Celebration marks dawn of new Japanese era
The accession of the new Japanese emperor is to be honoured in an event jointly hosted by the University and the Consulate General of Japan.
The passing of the Heisei Era – encompassing the reign of Emperor Akihito – and the beginning of the Reiwa Era – the rule of his son Emperor Naruhito – will be marked at a lecture from a world-renowned scholar at Broomhall House in Fife.
David Howell, Professor of Japanese History at Harvard University, will deliver a talk on the historical significance of the change for the world’s oldest royal family and the geo-political challenges that Japan faces today.
Heisei means peace and stability in Japanese. This gives us a profound sense of history when we look back at the Heisei era. Despite its name, the period included extraordinary events such as the Burst Economy, the Lost Economic Decade and natural disasters, the worst of which was the 2011 Tsunami. But this period also showed Japanese people are resilient and have many international friends including Scotland. Entering this new era, I see good prospects for the enhancement of this relationship.
Emperor Akihito’s 30-year reign on the Chrysanthemum Throne will end on 30 April with his abdication.
Emperor Akihito will be the first to abdicate since 1817, before Japan became a constitutional monarchy in the Meiji Era. While the emperors’ role in government has been symbolic after the Second World War, the Imperial family is still significant in the country’s culture. Crown Prince Naruhito will be the first emperor born after the war.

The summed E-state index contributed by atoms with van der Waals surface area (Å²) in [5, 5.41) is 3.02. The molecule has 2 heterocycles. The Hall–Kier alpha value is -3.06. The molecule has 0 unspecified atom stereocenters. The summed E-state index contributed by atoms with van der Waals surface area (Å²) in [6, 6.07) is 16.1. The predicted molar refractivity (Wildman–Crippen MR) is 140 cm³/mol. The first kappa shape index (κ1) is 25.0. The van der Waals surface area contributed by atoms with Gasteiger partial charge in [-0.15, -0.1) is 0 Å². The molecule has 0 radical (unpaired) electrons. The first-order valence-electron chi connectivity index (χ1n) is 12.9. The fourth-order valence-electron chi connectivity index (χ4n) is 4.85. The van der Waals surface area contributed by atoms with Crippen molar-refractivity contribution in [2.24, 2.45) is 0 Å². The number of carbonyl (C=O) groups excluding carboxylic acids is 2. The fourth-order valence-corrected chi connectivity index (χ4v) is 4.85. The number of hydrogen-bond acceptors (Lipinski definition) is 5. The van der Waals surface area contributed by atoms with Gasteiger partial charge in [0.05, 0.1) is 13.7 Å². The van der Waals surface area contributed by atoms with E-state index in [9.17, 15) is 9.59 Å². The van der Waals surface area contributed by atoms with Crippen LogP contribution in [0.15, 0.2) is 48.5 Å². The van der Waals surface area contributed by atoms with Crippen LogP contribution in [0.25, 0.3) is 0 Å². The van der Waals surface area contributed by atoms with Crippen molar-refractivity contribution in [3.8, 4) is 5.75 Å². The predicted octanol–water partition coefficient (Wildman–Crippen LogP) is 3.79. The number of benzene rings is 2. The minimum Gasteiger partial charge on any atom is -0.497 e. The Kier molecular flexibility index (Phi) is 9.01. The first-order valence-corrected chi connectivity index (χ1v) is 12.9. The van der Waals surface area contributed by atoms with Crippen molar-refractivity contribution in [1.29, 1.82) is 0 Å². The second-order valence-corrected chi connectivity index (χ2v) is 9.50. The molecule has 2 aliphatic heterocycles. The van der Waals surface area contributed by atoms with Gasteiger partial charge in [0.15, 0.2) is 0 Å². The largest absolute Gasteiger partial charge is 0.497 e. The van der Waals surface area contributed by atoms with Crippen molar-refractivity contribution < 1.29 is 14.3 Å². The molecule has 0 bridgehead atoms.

The Handa Chair of Japanese-Chinese Relations was established at the University in 2010.
Founded by Japanese philanthropist Dr Haruhisa Handa, the post is based in the School of Literatures, Languages and Cultures. The post holder works closely with the Centre for Japanese Studies, the Scottish Centre for Chinese Studies and the Confucius Institute for Scotland.
This year also marks the UK/Japan Season of Culture 2019/20.
An exhibition recording the first encounter of the British and Japanese governments in 1858 – Diplomacy and Discovery: An Imperial Encounter with Japan - is currently on display at Broomhall House, home of the Family of Bruce.
Several members of the Bruce family served as British diplomats and officials in Asia during the 19th century.
James Bruce, 8th Earl of Elgin, negotiated the Treaty of Amity and Commerce in Edo – modern day Tokyo – in 1858.
My family is honoured to be hosting such a prestigious event to mark the Imperial Transition. Our links with Japan extend to the Ansei era of 1854-60, when James Bruce, 8th Earl of Elgin, negotiated the first Anglo-Japanese agreement.